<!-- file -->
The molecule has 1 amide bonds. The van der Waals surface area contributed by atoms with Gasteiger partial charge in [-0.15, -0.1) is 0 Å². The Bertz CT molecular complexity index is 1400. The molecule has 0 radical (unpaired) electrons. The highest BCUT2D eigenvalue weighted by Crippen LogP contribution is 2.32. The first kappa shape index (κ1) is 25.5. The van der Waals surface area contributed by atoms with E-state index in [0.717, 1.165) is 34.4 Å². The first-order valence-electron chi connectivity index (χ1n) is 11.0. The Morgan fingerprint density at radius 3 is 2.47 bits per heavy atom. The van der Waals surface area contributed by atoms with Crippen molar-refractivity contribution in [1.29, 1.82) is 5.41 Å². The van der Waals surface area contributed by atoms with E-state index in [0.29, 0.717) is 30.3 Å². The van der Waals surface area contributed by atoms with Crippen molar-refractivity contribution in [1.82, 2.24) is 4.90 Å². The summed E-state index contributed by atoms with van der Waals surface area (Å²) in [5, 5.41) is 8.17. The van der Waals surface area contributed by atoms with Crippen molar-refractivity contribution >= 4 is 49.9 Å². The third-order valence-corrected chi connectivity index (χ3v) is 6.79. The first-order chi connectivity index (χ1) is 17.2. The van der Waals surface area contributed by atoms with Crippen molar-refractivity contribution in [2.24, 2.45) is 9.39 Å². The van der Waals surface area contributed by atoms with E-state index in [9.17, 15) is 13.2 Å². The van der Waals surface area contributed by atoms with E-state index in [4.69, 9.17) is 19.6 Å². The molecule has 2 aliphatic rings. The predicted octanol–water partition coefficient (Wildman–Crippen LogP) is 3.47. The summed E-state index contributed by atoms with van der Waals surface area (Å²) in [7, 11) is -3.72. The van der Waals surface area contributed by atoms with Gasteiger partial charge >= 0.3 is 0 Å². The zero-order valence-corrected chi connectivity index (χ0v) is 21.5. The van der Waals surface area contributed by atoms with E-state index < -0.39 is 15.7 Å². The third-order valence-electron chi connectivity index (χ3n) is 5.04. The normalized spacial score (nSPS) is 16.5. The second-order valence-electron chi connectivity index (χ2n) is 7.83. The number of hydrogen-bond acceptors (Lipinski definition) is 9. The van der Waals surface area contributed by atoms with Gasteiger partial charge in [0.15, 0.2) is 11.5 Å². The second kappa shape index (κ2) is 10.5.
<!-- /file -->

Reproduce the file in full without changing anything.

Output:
The molecule has 1 amide bonds. The van der Waals surface area contributed by atoms with Gasteiger partial charge in [-0.15, -0.1) is 0 Å². The Bertz CT molecular complexity index is 1400. The molecule has 0 radical (unpaired) electrons. The highest BCUT2D eigenvalue weighted by Crippen LogP contribution is 2.32. The first kappa shape index (κ1) is 25.5. The van der Waals surface area contributed by atoms with E-state index in [0.717, 1.165) is 34.4 Å². The first-order valence-electron chi connectivity index (χ1n) is 11.0. The Morgan fingerprint density at radius 3 is 2.47 bits per heavy atom. The van der Waals surface area contributed by atoms with Crippen molar-refractivity contribution in [1.29, 1.82) is 5.41 Å². The van der Waals surface area contributed by atoms with E-state index in [0.29, 0.717) is 30.3 Å². The van der Waals surface area contributed by atoms with Crippen molar-refractivity contribution in [1.82, 2.24) is 4.90 Å². The summed E-state index contributed by atoms with van der Waals surface area (Å²) in [5, 5.41) is 8.17. The van der Waals surface area contributed by atoms with Crippen molar-refractivity contribution >= 4 is 49.9 Å². The third-order valence-corrected chi connectivity index (χ3v) is 6.79. The first-order chi connectivity index (χ1) is 17.2. The van der Waals surface area contributed by atoms with Crippen molar-refractivity contribution in [2.24, 2.45) is 9.39 Å². The van der Waals surface area contributed by atoms with E-state index in [9.17, 15) is 13.2 Å². The van der Waals surface area contributed by atoms with E-state index in [4.69, 9.17) is 19.6 Å². The molecule has 2 aliphatic rings. The predicted octanol–water partition coefficient (Wildman–Crippen LogP) is 3.47. The summed E-state index contributed by atoms with van der Waals surface area (Å²) in [7, 11) is -3.72. The van der Waals surface area contributed by atoms with Gasteiger partial charge >= 0.3 is 0 Å². The zero-order valence-corrected chi connectivity index (χ0v) is 21.5. The van der Waals surface area contributed by atoms with E-state index < -0.39 is 15.7 Å². The third-order valence-electron chi connectivity index (χ3n) is 5.04. The normalized spacial score (nSPS) is 16.5. The second-order valence-electron chi connectivity index (χ2n) is 7.83. The number of hydrogen-bond acceptors (Lipinski definition) is 9. The van der Waals surface area contributed by atoms with Gasteiger partial charge in [0.15, 0.2) is 11.5 Å². The second kappa shape index (κ2) is 10.5.